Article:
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In 2010, CIO Larry Bolick made a decision that would affect nearly every other IT decision at Aquent LLC from that day forward. Required to cut costs in the face of a recession, he and his IT team resolved to embrace cloud computing.
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First, the Boston-based staffing and consulting agency switched its phones to a cloud-based voice service. Soon after, all email was migrated to Google’s Gmail, and ERP systems were sent out to Amazon Web Services. Within two years, more than a half-dozen of Aquent’s business applications were cloud-based, and business intelligence (BI) is now headed to the cloud as well.
Perhaps most tellingly, it won’t stop there.
“There’s definitely a growing sophistication with cloud services,” Bolick said. “When we first started, it was all about getting servers up quickly and that sort of thing. Now we’re seeing business intelligence services and there’s data warehousing on the horizon.”
When it comes to cloud solutions, it seems there’s very little nowadays that isn’t available “as a service” to IT departments. To be sure, the hype persists, but cloud has become less buzzword and more must-have technology for any enterprise looking for competitive advantage.
Gartner Inc.’s Top 10 CIO Business and Technology Priorities in 2013 showed cloud computing the No. 3 technology behind BI and mobile. Members of the National Association of State CIOs ranked it their No. 1 technology priority for the coming year.
A recent TechTarget survey showed that IT leaders are increasingly interested in cloud services for an expanding array of tasks like business intelligence, data storage and disaster recovery. These as-a-service options are not new to the marketplace, but analysts say many more are reaching maturity.
“Within five years, maybe even three years’ time, everything you buy is going to be in the cloud; it isn’t even going to be an issue,” said R “Ray” Wang, principal analyst and CEO at Constellation Research Inc. in San Francisco. “It’s the way customers want to consume it.”
Cloud services' "gravitational pull"
Cloud services are allowing us to do some things that we couldn’t even conceive of doing if we had to go out and build a data center
Larry Bolick, CIO, Aquent LLC
Early cloud adopter Bolick believes cloud solution saturation may come even sooner. Once CIOs see how well a solution works, they want to build on that success. “There’s a gravitational pull” as services become more sophisticated, he said, pointing to his own recent switch to a cloud-based BI solution.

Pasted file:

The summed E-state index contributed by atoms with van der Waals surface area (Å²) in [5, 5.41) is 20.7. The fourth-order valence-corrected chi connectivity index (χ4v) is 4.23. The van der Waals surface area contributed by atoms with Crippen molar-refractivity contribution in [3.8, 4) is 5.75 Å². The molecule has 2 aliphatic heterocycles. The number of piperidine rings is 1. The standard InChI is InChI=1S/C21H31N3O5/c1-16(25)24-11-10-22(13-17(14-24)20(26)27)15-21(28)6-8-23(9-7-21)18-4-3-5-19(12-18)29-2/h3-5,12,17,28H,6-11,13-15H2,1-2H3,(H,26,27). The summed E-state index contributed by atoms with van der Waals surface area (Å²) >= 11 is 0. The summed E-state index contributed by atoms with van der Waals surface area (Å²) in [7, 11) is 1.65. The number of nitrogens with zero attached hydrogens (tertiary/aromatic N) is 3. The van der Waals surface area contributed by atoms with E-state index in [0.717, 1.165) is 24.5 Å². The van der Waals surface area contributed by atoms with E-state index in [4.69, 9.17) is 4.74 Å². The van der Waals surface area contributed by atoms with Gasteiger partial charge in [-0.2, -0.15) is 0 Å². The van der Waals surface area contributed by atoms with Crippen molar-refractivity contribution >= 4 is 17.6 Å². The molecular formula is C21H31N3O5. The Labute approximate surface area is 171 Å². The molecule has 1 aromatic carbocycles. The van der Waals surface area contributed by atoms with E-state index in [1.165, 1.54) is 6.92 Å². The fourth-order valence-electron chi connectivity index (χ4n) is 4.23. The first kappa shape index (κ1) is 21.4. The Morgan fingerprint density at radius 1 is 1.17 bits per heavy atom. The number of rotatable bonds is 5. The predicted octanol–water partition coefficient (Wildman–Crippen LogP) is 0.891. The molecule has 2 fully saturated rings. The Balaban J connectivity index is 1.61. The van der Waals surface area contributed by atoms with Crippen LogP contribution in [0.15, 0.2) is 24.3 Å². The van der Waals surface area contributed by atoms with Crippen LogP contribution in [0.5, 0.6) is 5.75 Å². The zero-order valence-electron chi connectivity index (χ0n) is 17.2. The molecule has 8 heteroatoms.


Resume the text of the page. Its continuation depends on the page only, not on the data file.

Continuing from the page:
“After we moved our ERP system to the cloud, with our data already in the Amazon cloud, the next logical thing to think about was, should we move our BI there as well?” Bolick said. “We did, and now the operational data, both transactional and reporting, sits out on the Amazon cloud.”
The adoption of cloud solutions has also changed how Bolick and his team make IT purchasing decisions. Recently, a long-planned data warehousing upgrade was put on hold after Bolick’s IT director heard about Amazon’s upcoming Data Storage as a Service offering, Redshift.
“We put our product planning on hold for a bit until we could get a better look at [Redshift] and see if we might be able to take advantage of it,” Bolick said. “That’s almost unheard of in my experience—to have something we’ve been planning and putting it on hold to see what this new thing looks like.”
“More CIOs are going to be making decisions in just this way, measuring every upgrade or replacement against what the cloud or Software as a Service providers have to offer, according to John Burke, principal analyst at Chicago-based The Nemertes Research Group Inc.
“There’s a general movement to increase the amount of stuff that is outsourced, and in a very selective way,” Burke said. “As a Service offerings are typically a great fit for that selective outsourcing strategy.”
Do your homework on cloud security or "Lord help you"
While security concerns about cloud computing are not unfounded, CIOs must recognize that their caution may not match the needs of the business, according to analyst James Staten of Forrester Research.
“The business simply wants to get the business objective done, and if the cloud allows them to do that, they would rather have IT fix the security problems on the back end rather than impede agility,” Staten said.
The dynamic is another reminder of why CIOs need to both maintain a strong relationship with the business, and be well-versed in cloud security issues and answers. A lot of IT professionals, including security professionals, don’t know enough about the cloud and how a cloud provider handles security to know whether it’s secure or not. In these cases, erring on the side of caution and suggesting a cloud service isn’t safe can be a major misstep, Staten said.